National parks are of course intended to preserve and enhance the worthier natural areas of a country and are therefore highly appropriate destinations for the growing world demands for eco-tourism opportunities. In fact by world standards Australia is slow to capture its rightful share of the ecotourism market. Some specific localities are capturing the interest of overseas visitors, such as the Great Barrier Reef off the north Queensland coast and Ayers Rock (Uluru National Park) in Central Australia. Kakadu National Park of Crocodile Dundee fame is another area gaining overseas popularity. However the potential of so many other magnificent areas of Australia’s unique natural environment are still Australia’s best kept secrets in the world ecotourism market.

Conclusion

Parks – urban and non-urban – symbolise the Australian love of the outdoors. To date they have been developed in ways that have tended to reflect the perceived traditional purpose of parks as places to look at and meditate in. It is pleasing to see that modern parks managers are becoming increasingly aware of the fact that there is a huge untapped potential to develop ‘people purpose parks’ which not only cater for outdoor recreation needs but truly reflect Australian cultural values and leisure demands.

Review Status: Pending

Green Flag Awards and National Park Cities

The Green Flag Award Scheme

Parks and open spaces are at the heart of communities. The Green Flag Award Scheme is an accreditation given to publicly accessible parks and open spaces, that seeks to promote standards of good management and best practice among the green space sectors. In 1997, when the first Green Flag was awarded, the green space sector in the United Kingdom was in a parlous state.  Decades of underfunding had left many once proud and beautiful historic city-centre parks derelict, dangerous, no-go areas, and many other green spaces were neglected or barely maintained.  Experts with a shared interest in promoting natural spaces from a range of backgrounds came together in response to this decline.

Today, the Green Flag Award is managed under licence from the UK Ministry of Housing, Communities and Local Government by ‘Keep Britain Tidy’; a not-for-profit environmental charity which also administers the scheme in England.  Keep Britain Tidy also sub-licenses the scheme in other countries. The Green Flag Award Scheme recognises and rewards well-managed parks and green spaces, setting the benchmark standard for management of recreational outdoor spaces across the United Kingdom and around the world. As highlighted in the report, Celebrating Amazing Spaces (2016), the scheme has delivered change not only in the green spaces sector, but also for university campuses, cemeteries and crematoria, housing associations, hospitals and canals and waterways. A report by the Heritage Lottery Fund (2016), titled State of UK’s Public Parks, indicates that 34 million people visit a park regularly in the UK. To put this into context, more people visited a park each year than voted in the 2015 UK general election.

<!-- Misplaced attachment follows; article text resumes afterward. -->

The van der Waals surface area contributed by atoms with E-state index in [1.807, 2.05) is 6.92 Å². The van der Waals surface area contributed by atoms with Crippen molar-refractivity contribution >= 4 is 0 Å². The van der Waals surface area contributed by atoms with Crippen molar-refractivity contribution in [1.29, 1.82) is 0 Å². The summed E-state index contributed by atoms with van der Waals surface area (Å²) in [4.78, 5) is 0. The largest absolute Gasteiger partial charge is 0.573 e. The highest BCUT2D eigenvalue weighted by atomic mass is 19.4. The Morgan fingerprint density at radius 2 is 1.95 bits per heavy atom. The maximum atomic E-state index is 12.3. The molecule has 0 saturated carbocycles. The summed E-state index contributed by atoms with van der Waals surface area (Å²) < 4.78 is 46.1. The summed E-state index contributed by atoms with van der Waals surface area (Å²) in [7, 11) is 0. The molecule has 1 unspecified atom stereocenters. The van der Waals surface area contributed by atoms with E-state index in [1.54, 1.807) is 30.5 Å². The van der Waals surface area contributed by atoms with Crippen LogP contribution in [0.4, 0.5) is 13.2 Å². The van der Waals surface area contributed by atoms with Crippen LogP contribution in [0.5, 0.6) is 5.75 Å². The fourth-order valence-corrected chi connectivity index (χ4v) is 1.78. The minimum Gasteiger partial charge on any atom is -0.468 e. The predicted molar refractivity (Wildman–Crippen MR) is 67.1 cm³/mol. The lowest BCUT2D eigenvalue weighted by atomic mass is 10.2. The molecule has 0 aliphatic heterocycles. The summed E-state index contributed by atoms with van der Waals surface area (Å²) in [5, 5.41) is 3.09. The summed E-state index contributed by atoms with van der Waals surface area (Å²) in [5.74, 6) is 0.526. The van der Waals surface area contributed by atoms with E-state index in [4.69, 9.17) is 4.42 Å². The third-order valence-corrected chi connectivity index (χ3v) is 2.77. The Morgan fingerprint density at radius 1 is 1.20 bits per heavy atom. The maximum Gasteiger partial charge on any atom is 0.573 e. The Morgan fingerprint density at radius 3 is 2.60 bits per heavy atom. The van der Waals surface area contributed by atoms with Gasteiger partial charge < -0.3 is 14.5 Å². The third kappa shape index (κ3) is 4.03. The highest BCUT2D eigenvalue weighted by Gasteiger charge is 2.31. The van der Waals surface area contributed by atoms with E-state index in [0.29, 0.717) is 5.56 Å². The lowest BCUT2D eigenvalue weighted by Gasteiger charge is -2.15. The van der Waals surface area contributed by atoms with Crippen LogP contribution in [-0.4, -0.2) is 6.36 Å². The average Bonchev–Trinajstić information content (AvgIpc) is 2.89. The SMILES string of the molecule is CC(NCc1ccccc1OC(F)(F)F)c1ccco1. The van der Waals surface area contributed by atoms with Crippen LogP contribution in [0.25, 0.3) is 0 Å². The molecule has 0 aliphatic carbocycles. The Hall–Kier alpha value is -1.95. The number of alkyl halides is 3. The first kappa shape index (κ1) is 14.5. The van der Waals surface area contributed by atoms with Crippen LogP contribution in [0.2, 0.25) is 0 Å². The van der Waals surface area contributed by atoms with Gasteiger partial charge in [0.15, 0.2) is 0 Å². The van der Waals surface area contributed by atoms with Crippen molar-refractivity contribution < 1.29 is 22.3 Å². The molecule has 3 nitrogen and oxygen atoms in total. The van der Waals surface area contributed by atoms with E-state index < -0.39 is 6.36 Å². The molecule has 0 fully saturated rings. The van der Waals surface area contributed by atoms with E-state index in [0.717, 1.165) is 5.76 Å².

Each year parks, reserves and green spaces are nominated for the Green Flag Award. To be a successful Green Flag Award winner, industry experts assess the nominated parks against 27 different criteria divided into eight sections. This includes a ‘welcoming place’, ‘healthy, safe and secure’, ‘well maintained and clean’, ‘environmental management’, ‘biodiversity, landscape and heritage’, ‘community involvement, ‘marketing and communication’ and finally, ‘overall management’.

Green Flag Awards Australia

On 24 November 2021, the Australian 2021 award recipients at the Parks and Leisure Australia Awards of Excellence were announced. Across Australia, City Parklands (Qld) (Roma Street and South Bank Parklands), Western Down Regional Council (Qld), Queanbeyan Palerang Regional Council (NSW) (Queanbeyan and Queen Elizabeth II Park), City of Greater Bendigo (Vic) and City of Campbelltown (SA) were recognised as nation-leading examples of the eight criterion sections of the Green Flag Award. Winning a Green Flag Award brings with it a wealth of benefits, from the status of being affiliated with a prestigious awards programme through to tangible benefits such as boosting tourism and creating revenue opportunities. Upgrading a site to achieve Green Flag status can, for example, bring about improvements to health and education, reduce crime and improve the general cleanliness of an area, whilst at the same time providing a boost to its profile. Additionally, improving facilities at a park/green space and engaging more with the local community can have a knock-on effect to the regeneration of an area.